House Arrest Question
Question: Can I get probation if I do not get approved for a house arrest? I was arrested for receiving stolen property of $1000 of money orders. If I do not get approve for house arrest can I still get probation if I am convicted? How does it work exactly? Is there something that I can do to increase the chances of house arrest getting approved? I have heard some very bad stories about people being and jail and would like to avoid it at all costs if possible.
I was initially arrested and posted bail to get out of jail. Will that make a difference in my case that I was allowed to bail out?
Answer: I would like some clarification on your question. In short, it is possible to get a sentence that includes both jail and probation. If your actual question is… “Can I avoid jail all together and get a straight probationary sentence in the event that I am not approved for house arrest…” well that depends largely on what your attorney can do in negotiating a favorable plea agreement. In the event you go to trial and there is a conviction, then your attorney can try to make a plea to the Judge to sentencing that you would prefer (ie. avoid jail).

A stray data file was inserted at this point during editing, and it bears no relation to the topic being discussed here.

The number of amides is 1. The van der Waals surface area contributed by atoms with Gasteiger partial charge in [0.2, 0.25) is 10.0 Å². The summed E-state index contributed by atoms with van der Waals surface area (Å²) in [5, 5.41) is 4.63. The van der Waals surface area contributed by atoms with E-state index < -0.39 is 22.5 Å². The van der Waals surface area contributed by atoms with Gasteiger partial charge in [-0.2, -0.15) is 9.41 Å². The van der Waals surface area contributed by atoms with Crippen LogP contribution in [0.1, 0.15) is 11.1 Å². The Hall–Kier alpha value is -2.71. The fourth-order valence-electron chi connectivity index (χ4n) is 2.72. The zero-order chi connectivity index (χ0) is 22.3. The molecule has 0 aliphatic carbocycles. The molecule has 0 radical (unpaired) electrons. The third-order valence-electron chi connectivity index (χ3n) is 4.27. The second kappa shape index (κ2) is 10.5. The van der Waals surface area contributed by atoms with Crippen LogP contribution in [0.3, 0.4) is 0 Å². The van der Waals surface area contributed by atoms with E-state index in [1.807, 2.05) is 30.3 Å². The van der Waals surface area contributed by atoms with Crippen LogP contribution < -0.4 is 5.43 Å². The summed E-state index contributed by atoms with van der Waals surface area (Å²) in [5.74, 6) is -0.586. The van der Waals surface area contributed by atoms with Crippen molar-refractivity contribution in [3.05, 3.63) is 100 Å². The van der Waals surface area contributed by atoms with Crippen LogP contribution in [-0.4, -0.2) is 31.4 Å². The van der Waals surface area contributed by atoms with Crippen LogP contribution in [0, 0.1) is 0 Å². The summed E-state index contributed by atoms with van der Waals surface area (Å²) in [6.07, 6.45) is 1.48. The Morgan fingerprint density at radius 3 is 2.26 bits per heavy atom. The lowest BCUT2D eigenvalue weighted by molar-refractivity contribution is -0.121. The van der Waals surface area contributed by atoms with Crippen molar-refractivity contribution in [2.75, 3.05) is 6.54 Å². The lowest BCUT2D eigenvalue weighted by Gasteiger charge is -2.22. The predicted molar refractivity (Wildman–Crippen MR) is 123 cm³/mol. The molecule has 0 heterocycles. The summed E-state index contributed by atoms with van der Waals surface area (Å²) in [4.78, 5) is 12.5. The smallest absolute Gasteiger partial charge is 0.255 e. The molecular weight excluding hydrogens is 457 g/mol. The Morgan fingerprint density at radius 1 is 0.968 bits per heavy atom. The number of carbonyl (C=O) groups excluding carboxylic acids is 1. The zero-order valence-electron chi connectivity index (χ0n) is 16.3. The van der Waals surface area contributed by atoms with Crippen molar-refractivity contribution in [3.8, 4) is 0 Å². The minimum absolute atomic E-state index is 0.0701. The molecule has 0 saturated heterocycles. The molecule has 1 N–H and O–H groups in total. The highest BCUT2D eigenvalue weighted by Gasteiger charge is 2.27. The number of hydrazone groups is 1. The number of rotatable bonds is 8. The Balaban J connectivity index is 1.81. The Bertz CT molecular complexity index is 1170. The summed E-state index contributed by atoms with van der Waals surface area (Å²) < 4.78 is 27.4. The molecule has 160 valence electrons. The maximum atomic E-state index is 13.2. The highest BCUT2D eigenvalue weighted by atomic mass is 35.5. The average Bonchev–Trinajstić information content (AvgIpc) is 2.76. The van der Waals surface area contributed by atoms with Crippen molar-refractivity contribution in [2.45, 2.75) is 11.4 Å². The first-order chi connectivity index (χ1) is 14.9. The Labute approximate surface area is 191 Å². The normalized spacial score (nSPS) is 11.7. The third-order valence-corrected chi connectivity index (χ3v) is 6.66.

During the plea agreement phase, there are several things your attorney can try to negotiate to avoid jail time. One alternative would be community labor in lieu of jail. Or perhaps other creative solutions to avoid jail time.
As far as posting bail to get released after your arrest, it will not play a big role in the future proceedings of your case. Obviously, if you miss court or get arrested for another charge while your case is pending, it certainly would not be helpful and it would create more issues.
What county and court is your case in? Is your case in Los Angeles County? I would recommend that you speak to a criminal defense attorney or two in your area to discuss your case in more detail. There are other ways to get approved for house arrest even if the Judge does not approve it at the time of sentencing. Also, there are alternatives to county jail, such as weekend city jail.
Call me at (818) 336-1384 to discuss your case in more detail, as well as alternatives. Defending your case is the first priority. Then as things progress, the next priority is negotiating as good of a deal possible, either by reducing charges, or by mitigating consequences and penalties of the current charge.
Criminal Defense Attorney, Phil Hache